Beautifully designed sets and thoughtful cinematography help bring stories to life, make history more relevant and allows the viewer to see the world through the eyes of another (say hello to my inner conceptual). Sets and Cinematography inspire me to create…another medium to gain further inspiration.
Ohhh Amy Wells how I adore your styling…
Vivienne Tam has become one of the 21st century’s most unique and successful contemporary designers “combining culture, classic style and an offbeat flair to her fashion design” – and most recently, to a home furnishings division courtesy of Rowe Fine Furnishings.
I recently had the opportunity to view her 2011 Spring collection (no I didn’t preview at New York Fashion Week – next year perhaps?) and was impressed with her level of sophistication, color tones, rich mix of textures, sense of casual edge and simple ease – need I say more?
Her ability to translate her East meets West influences showcase flawlessly both on the runway and into the home, something Garrison Hullinger is incredibly drawn to. She’s modern without becoming overly abstract which prolongs the life of her designs, in hopes of becoming a whimsy staple in your closet as well as your home.
From her fashions to her furniture frames and custom fabrics – Vivienne has made quite a name for herself. Inspired by the city which she now calls home, New York City, Miss Tam creates beautiful styling and designs for her custom fabric line - “Many of the prints and patterns in the collection are the result of the views from my terrace [in New York City]. I love watching the light shimmering as it plays with the architectural corners and angles of buildings against a grey and bluish evening sky.”
With collections that speak to both the classic and to the streamlined Vivienne really has something for just about everyone. It has been said that Vivienne’s collections are an “artfully mixed hard and soft, uptown and downtown, grunge and glamor, black and stunning color” – something I have come to completely agree with.
Join me in admiring the work of Vivienne Tam…
1. Willow Sofa 2. Alder Sofa Vivienne always adds a bit of contemporary to classic pieces such as the tufted Willow sofa (seen above). The metal legs and oversized oval arms create additional character and a graceful edge to the piece – much like her fashion designs.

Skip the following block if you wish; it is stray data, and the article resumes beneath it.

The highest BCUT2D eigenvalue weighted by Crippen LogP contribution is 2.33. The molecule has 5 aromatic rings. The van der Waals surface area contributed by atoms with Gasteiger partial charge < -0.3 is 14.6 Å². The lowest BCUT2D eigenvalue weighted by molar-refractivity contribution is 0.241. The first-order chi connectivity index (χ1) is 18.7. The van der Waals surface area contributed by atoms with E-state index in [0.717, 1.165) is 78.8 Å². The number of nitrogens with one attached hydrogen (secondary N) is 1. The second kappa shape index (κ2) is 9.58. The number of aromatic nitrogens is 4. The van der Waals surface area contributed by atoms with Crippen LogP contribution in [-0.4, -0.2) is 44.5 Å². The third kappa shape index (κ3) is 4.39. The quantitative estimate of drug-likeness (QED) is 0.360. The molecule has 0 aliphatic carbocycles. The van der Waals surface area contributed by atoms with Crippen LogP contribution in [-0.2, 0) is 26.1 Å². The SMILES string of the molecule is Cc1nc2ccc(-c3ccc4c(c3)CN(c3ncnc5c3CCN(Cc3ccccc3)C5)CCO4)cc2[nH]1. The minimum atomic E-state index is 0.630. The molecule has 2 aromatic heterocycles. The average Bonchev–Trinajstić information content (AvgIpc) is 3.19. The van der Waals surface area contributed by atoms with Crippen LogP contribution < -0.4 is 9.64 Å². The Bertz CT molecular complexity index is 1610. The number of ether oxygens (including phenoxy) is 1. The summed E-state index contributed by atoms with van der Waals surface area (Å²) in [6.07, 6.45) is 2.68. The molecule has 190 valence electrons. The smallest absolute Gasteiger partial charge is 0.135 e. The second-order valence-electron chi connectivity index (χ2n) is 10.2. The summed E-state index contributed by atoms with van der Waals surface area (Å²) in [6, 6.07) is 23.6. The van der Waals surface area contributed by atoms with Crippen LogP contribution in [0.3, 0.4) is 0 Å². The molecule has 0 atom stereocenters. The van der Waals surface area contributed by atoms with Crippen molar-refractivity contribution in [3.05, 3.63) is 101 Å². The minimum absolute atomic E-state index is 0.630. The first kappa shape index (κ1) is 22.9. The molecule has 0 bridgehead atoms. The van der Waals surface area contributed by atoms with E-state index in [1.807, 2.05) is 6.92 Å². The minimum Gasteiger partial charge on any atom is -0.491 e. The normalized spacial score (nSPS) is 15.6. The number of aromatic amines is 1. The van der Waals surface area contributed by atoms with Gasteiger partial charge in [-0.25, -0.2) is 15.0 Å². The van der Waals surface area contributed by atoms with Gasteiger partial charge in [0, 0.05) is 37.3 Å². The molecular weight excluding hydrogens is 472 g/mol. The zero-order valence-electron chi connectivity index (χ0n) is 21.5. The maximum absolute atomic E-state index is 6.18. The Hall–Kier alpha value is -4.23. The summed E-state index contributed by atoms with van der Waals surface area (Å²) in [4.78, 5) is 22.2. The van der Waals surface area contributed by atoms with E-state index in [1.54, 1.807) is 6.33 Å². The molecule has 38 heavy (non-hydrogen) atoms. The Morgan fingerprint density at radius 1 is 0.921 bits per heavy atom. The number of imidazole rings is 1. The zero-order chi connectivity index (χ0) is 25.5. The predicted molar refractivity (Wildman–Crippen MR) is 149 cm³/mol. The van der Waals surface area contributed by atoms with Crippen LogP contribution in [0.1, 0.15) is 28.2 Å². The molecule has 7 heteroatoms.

Let’s all welcome Lisa Luchaco to the GHID blogging scene…
Have you ever felt uninspired and at a loss when it comes to creative design? My solution…Travel. This latest adventure took me across the Atlantic to the Northern European region of Scandinavia, more specifically the beautiful and historic country of Denmark.
Typically when referring to Danish design, one would think Modern, streamlined and minimalist, but Denmark’s interiors and architectural history draws from a wide range of design from Viking and Nordic to Baroque and Rococo styles. I had the opportunity to tour the Frederiskborg Castle in Hillerød which was once a Royal Residence and is now the National Historical Museum. The décor was spectacular with no detail lacking. One such detail that is so often over looked but can add such interest in your own home is in the floor.
Here at GHID we love wood floors and the character and warmth that it brings to a space. Parquet wood floors can add that special detail, and while the costs can be high to have it throughout your entire space, they are a perfect detail for the foyer, stairway landing, or hallway.
-Lisa Luchaco, Associate Interior Designer
Modern take on traditional parquet hardwoods:
Ever have one of those afternoons where all you can think about is a good ol’ nap? And not just a short cat nap either, I’m talking about a “I must close my eyes now or else I’m going to fall over” kinda sleep…well today, I’m there.
Crawling into a comfy bed after a busy day is one of the best feelings ever. Especially when the bed is dressed with fine linens.
So what constitutes as a fine linen anyway? Well number one, luxury sheet ensembles don’t necessarily mean overly expensive. Softer, long-lasting linens vary in price, ranging from a $75.00 – $500.00 and above.
Fine linens are most often constructed of 100% cotton and contain a high thread count (thread count: how many threads are in a one-inch square of fabric). Linens with a 400-500 thread count and above tend to be a lot softer than those containing lower counts, however thread count is not the most important aspect of the sheeting.
The sheeting material itself is by far the most important feature when shopping for fine linens. Cotton is one of the softest, most breathable natural fibers on the market today, which is the reason most sheeting is constructed of the fiber. To avoid itchy scratchy bedding, make sure your sheeting is 100% cotton, and when possible check to see what grade the fiber is. The higher the grade, the longer and thicker the fiber threading – the longer and thicker the threading, the softer the sheeting.
There are a few product lines we enjoy using while sourcing bedding for our clients. Check them out.
French Quarter Linens: Sferra, Peacock Alley, Legna Classic